How to maintain your second home


- Credit: Archant

Ian Blackshaw offers practical advice to maintaining your holiday home in France

Some friends of ours have a 17th-century estate worker’s holiday cottage in the Loire Valley which they visit from time to time. Every time they do so, they seem to find something that needs repairing or replacing. Being keen DIY-ers, they also tend to spend most of their holidays doing the necessary works themselves.

No matter where you are in the world, country properties need lots of TLC to keep them windproof and watertight. If you do not live there the whole time and are not able to do what is required yourself, you will need to find a reliable local builder who can carry out the maintenance work for you. Often your French neighbours will be able to recommend someone suitable, but as a general rule you need to be there when this work is being done to ensure that it is done on time and completed to your satisfaction.

Each year, you should perform a sort of mini survey of your property, both inside and outside, especially the latter.


Woodwork may need to be painted or revarnished, especially if you own a wooden chalet in the mountains. It’s important you keep on top of this as it’s much easier to repaint sections at a time than having the ordeal of doing everything at once. Plus, unprotected wood can rot very quickly.

Garden furniture may need to be refurbished, especially garden benches which are kept outside. Fences may need to be repaired or replaced. If you have a pond, it may need to be cleaned. Brickwork may need to be repointed, especially where mortar is starting to turn to dust through the passage of time and the effects of the elements.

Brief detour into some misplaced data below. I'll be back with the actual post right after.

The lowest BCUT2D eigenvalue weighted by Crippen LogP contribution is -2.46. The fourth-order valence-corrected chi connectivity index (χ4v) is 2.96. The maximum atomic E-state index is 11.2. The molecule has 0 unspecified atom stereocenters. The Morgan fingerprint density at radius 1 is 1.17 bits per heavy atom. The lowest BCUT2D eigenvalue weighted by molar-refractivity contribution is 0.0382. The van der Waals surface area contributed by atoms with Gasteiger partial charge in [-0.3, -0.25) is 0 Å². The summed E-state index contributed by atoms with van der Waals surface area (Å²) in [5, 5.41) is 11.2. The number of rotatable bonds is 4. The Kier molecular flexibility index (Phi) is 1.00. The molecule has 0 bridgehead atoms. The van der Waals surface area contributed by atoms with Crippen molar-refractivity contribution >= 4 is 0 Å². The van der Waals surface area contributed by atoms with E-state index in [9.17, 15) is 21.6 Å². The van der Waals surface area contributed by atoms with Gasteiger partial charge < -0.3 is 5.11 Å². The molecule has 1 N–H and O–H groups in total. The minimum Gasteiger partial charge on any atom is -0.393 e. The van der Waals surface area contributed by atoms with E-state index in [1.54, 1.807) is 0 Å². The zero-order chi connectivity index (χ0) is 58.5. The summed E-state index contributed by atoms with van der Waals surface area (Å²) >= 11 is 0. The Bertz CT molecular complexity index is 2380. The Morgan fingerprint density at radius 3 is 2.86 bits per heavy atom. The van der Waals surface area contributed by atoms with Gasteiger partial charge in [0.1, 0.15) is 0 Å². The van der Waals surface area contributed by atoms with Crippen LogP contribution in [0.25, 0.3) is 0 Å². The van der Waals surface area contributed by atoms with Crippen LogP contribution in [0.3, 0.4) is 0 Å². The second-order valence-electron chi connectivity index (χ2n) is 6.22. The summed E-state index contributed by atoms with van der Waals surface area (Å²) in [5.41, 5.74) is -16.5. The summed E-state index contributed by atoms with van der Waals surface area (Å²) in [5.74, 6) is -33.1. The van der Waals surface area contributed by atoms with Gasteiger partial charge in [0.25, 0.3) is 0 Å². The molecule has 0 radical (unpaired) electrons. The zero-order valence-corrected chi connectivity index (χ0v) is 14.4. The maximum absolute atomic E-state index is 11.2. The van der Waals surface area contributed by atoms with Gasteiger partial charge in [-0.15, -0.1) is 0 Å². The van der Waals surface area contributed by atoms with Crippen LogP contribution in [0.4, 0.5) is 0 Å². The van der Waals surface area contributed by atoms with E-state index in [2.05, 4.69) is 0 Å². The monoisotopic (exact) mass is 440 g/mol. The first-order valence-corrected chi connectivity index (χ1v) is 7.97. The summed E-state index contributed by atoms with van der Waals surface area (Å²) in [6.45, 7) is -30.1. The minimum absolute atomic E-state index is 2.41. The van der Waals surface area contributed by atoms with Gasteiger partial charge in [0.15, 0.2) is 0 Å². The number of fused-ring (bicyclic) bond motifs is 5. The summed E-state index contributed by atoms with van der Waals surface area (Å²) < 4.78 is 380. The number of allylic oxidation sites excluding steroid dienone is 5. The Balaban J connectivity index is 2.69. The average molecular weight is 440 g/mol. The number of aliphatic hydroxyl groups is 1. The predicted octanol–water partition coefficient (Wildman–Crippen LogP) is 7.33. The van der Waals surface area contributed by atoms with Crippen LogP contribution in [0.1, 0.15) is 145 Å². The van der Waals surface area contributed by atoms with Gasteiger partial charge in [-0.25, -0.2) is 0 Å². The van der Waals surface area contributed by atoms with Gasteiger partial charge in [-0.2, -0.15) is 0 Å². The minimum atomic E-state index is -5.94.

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Any cracks on your inside or outside walls need to be checked to ensure that there is no structural damage. Your friendly local builder can advise you on whether these are hairline cracks or something more serious. If they are superficial the walls can just be painted with flexible paint or replastered. If there is damage, they may need to be reinforced with ties or require more work to be done.

Other jobs include replacing broken roof tiles, cleaning out the guttering, and with timber-framed properties, you will also need to check regularly for signs of woodworm as well as dry and wet rot.

Chimneys may need to be swept and unsafe chimney stacks repointed.


If you are not on mains sewerage but rely on a septic tank to dispose of your liquid waste and/or sewage, this may need to be cleaned out periodically.

Your central heating boiler may need servicing in order to ensure that it working efficiently and, in these times of high energy costs, economically.

Also, check for signs of unwanted rodents in your cellars or in the roof spaces which may need to be closed off to prevent entry. One useful device for keeping mice and rats at bay is a sonar device that emits ultrasonic frequencies, which they dislike. This is plugged into the mains and generally has a range of about 46m² providing 24-hour protection at a relatively low cost. This device is claimed by manufacturers to be safe near children, cats and dogs. Leaving bait around, on the other hand, might not be.


Don’t forget that there are experts and professionals that you can call on for advice. Whatever jobs need doing – big or small – always get a written estimate from the tradesman concerned of the costs involved before embarking on any work. Also be clear on what is and what is not included in the price, as well as the timescale.

There are many things to keep an eye on to preserve and maintain your property but one word of warning needs to be sounded. Even if you enjoy DIY, which may be a cheaper option, there are some maintenance jobs that are probably best left to the experts. Otherwise, your enthusiasm for DIY could land you in a load of trouble and turn out to be a case of false economy.

Ian Blackshaw is an international lawyer